On Feb. 14 or 15 (accounts differ), less than 100 hours after Whitney Houston died, Los Angeles AM radio talkers John Kobylt and Ken Chiampou, known ubiquitously in Southern California as "John & Ken" (and also as "the most listened to local talk radio program in the United States"), reacted to the news by pointing out that the death was no surprise given Houston's two decades of erratic, drug-addled behavior. Oh, and they also called her "crack ho'." Listen here:
The reaction was swift: Before the end of the week, KFI, a Clear Channel flagship station, suspended its popular drive-time duo for six working days "for making insensitive and inappropriate comments" about the singer. "KFI AM 640 Management does not condone, support or tolerate statements of this kind," management said. John Kobylt swallowed his medicine: "We made a mistake, and we accept the station's decision. We used language that was inappropriate, and we sincerely apologize to our listeners and to the family of Ms. Houston." The hosts were slated for "sensitivity training."
That did not prove to be enough for the L.A. City Council (whose members, incidentally, earn [as of one year ago] an average salary of $178,789, widely considered to be the highest in the country). The Council last week voted by a 13-2 margin in favor of a resolution stating that "the derogatory language used by some radio personnel has no place on public airwaves in the Great City of Los Angeles or anywhere in America," and urging "the management of radio and television stations in Los Angeles to do everything in their power to ensure that their on-air hosts do not use and promote racist and sexist slurs over public airwaves in the City of Los Angeles."
What does "everything in their power" include? The Council includes this guideline:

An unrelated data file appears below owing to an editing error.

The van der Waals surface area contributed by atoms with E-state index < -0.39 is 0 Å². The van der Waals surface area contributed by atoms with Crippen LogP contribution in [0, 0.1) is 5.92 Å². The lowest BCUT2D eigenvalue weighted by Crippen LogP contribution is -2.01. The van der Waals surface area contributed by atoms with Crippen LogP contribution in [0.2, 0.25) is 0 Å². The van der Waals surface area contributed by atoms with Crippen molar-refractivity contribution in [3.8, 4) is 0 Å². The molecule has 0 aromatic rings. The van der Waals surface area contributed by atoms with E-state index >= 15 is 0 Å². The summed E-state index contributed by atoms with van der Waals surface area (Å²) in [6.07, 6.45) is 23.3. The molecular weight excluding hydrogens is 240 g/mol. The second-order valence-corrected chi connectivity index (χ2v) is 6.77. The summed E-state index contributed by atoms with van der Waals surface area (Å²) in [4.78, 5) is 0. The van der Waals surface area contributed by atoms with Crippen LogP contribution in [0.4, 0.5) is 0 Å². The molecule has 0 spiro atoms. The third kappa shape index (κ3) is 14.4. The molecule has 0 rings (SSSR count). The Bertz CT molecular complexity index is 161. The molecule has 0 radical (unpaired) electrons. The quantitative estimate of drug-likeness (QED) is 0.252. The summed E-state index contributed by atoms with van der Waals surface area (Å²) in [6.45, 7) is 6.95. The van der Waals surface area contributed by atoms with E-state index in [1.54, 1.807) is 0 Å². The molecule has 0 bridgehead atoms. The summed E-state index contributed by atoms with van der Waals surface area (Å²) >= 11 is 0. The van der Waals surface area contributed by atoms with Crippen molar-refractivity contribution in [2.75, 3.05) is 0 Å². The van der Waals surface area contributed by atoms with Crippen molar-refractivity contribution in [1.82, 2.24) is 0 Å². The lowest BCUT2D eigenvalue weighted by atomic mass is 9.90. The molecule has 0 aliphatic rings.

a truly diverse work environment must include the hiring of women, Blacks, Latinos and Asians not only as on-air talent, but as fill-in talent, paid contributors, producers, engineers, news reporters and online Web site owners.
It is to my free-speechin' heart never a good thing when an organ of government singles out a company, a station, a show, and its hosts for a tongue-lashing that includes the word "must." Though the legion of John & Ken haters in the media will complain about the resolution being toothless, it is next to impossible to do any kind of business in the City of Angels without going through a series of potentially politicized approvals at City Hall. And as Jesse Walker discussed in his 2008 feature "Beyond the Fairness Doctrine," the issue of ethnic diversity is precisely where the federal government has been concentrating its leverage over the radio business. I have no doubt that the most popular public-affairs radio station in Southern California is feeling intense pressure to placate the politicians it otherwise criticizes, which veers damn near close to the dictionary definition of "chilling" (a fact I was happy to see at least Salon's Mary Elizabeth Williams admit).
I cannot imagine saying the phrase "crack ho'" even in private jest (though maybe that's because I find the fully pronounced "whore" much more hilarious), and if I had a dime for every time I winced at John and Ken talking about illegal immigration I could probably buy the Tribune Company*. But the fact that the City Council passed this resolution after KFI suspended the two suggests to me that the only real distance between L.A.'s politicians and The National Hispanic Media Coalition's "Take John and Ken Off the Air" campaign is that meddling Congress-shall-make-no-law stuff.
Though I take non-politicians who accuse John and Ken of "hate radio" at their word, I am much more suspicious about the motives of those in power. That's because having both listened to John and Ken on occasion and appeared on their show (including twice during their suspension!), I can testify that those two shouties, whatever you may think of them, cover the living hell out of local news. Here they are last week, for example, going after the L.A. city attorney, whose name is probably known by less than one in five journalists in town. It is one thing to throw long-distance rhetorical bombs at Rush Limbaugh (who is name-checked in the City Council's resolution, natch), but another altogether to target a powerful duo who come to prominence by knowledgeably ridiculing the local (and eminently ridiculable) political class. There was, needless to say, nothing like this level of enthusiasm for a City Council resolution back when Augustin Cebada was spouting anti-Semitic nonsense on the local Pacifica outlet.
* Joke totally stolen from Matt Novak.